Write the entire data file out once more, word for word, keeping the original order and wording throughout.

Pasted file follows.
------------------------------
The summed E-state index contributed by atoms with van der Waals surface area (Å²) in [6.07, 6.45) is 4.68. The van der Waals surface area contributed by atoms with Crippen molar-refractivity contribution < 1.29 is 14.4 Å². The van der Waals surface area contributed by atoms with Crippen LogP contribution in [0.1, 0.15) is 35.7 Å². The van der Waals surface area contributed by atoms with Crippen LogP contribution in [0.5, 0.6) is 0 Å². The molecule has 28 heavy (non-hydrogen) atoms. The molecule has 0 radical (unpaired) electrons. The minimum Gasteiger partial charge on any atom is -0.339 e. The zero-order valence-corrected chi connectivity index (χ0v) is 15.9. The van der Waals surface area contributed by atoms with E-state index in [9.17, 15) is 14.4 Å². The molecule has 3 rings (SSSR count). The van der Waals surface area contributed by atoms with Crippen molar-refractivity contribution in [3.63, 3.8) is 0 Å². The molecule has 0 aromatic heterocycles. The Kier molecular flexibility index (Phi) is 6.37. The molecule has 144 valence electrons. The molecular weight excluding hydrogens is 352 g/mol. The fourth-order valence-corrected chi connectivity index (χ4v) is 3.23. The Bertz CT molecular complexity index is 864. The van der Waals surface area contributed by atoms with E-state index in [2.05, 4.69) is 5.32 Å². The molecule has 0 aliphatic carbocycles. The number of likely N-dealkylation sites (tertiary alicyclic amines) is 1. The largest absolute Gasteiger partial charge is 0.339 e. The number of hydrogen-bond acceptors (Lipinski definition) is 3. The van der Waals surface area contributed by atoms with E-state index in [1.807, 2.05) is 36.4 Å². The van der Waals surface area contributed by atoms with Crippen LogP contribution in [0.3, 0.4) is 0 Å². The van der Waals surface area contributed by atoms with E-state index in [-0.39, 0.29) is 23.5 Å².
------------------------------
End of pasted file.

The summed E-state index contributed by atoms with van der Waals surface area (Å²) in [6.07, 6.45) is 4.68. The van der Waals surface area contributed by atoms with Crippen molar-refractivity contribution < 1.29 is 14.4 Å². The van der Waals surface area contributed by atoms with Crippen LogP contribution in [0.1, 0.15) is 35.7 Å². The van der Waals surface area contributed by atoms with Crippen LogP contribution in [0.5, 0.6) is 0 Å². The molecule has 28 heavy (non-hydrogen) atoms. The molecule has 0 radical (unpaired) electrons. The minimum Gasteiger partial charge on any atom is -0.339 e. The zero-order valence-corrected chi connectivity index (χ0v) is 15.9. The van der Waals surface area contributed by atoms with E-state index in [9.17, 15) is 14.4 Å². The molecule has 3 rings (SSSR count). The van der Waals surface area contributed by atoms with Crippen molar-refractivity contribution in [3.63, 3.8) is 0 Å². The molecule has 0 aromatic heterocycles. The Kier molecular flexibility index (Phi) is 6.37. The molecule has 144 valence electrons. The molecular weight excluding hydrogens is 352 g/mol. The fourth-order valence-corrected chi connectivity index (χ4v) is 3.23. The Bertz CT molecular complexity index is 864. The van der Waals surface area contributed by atoms with E-state index in [2.05, 4.69) is 5.32 Å². The molecule has 0 aliphatic carbocycles. The number of likely N-dealkylation sites (tertiary alicyclic amines) is 1. The largest absolute Gasteiger partial charge is 0.339 e. The number of hydrogen-bond acceptors (Lipinski definition) is 3. The van der Waals surface area contributed by atoms with E-state index in [1.807, 2.05) is 36.4 Å². The van der Waals surface area contributed by atoms with Crippen LogP contribution in [0.3, 0.4) is 0 Å². The van der Waals surface area contributed by atoms with E-state index in [-0.39, 0.29) is 23.5 Å².